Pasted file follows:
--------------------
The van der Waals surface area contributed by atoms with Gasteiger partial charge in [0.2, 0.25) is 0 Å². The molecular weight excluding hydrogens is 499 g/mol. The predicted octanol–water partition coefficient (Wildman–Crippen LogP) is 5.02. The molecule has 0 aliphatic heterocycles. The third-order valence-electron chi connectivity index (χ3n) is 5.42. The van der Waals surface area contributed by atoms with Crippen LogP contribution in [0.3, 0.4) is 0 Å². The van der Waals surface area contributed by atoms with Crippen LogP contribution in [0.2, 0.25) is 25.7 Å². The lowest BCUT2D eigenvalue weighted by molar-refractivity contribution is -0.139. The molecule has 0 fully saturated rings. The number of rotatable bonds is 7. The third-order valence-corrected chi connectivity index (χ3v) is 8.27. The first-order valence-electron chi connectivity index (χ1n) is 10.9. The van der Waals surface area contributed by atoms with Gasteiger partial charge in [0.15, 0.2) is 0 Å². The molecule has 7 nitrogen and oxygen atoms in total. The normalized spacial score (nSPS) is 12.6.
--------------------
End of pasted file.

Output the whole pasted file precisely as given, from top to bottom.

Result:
The van der Waals surface area contributed by atoms with Gasteiger partial charge in [0.2, 0.25) is 0 Å². The molecular weight excluding hydrogens is 499 g/mol. The predicted octanol–water partition coefficient (Wildman–Crippen LogP) is 5.02. The molecule has 0 aliphatic heterocycles. The third-order valence-electron chi connectivity index (χ3n) is 5.42. The van der Waals surface area contributed by atoms with Crippen LogP contribution in [0.3, 0.4) is 0 Å². The van der Waals surface area contributed by atoms with Crippen LogP contribution in [0.2, 0.25) is 25.7 Å². The lowest BCUT2D eigenvalue weighted by molar-refractivity contribution is -0.139. The molecule has 0 fully saturated rings. The number of rotatable bonds is 7. The third-order valence-corrected chi connectivity index (χ3v) is 8.27. The first-order valence-electron chi connectivity index (χ1n) is 10.9. The van der Waals surface area contributed by atoms with Gasteiger partial charge in [0.15, 0.2) is 0 Å². The molecule has 7 nitrogen and oxygen atoms in total. The normalized spacial score (nSPS) is 12.6.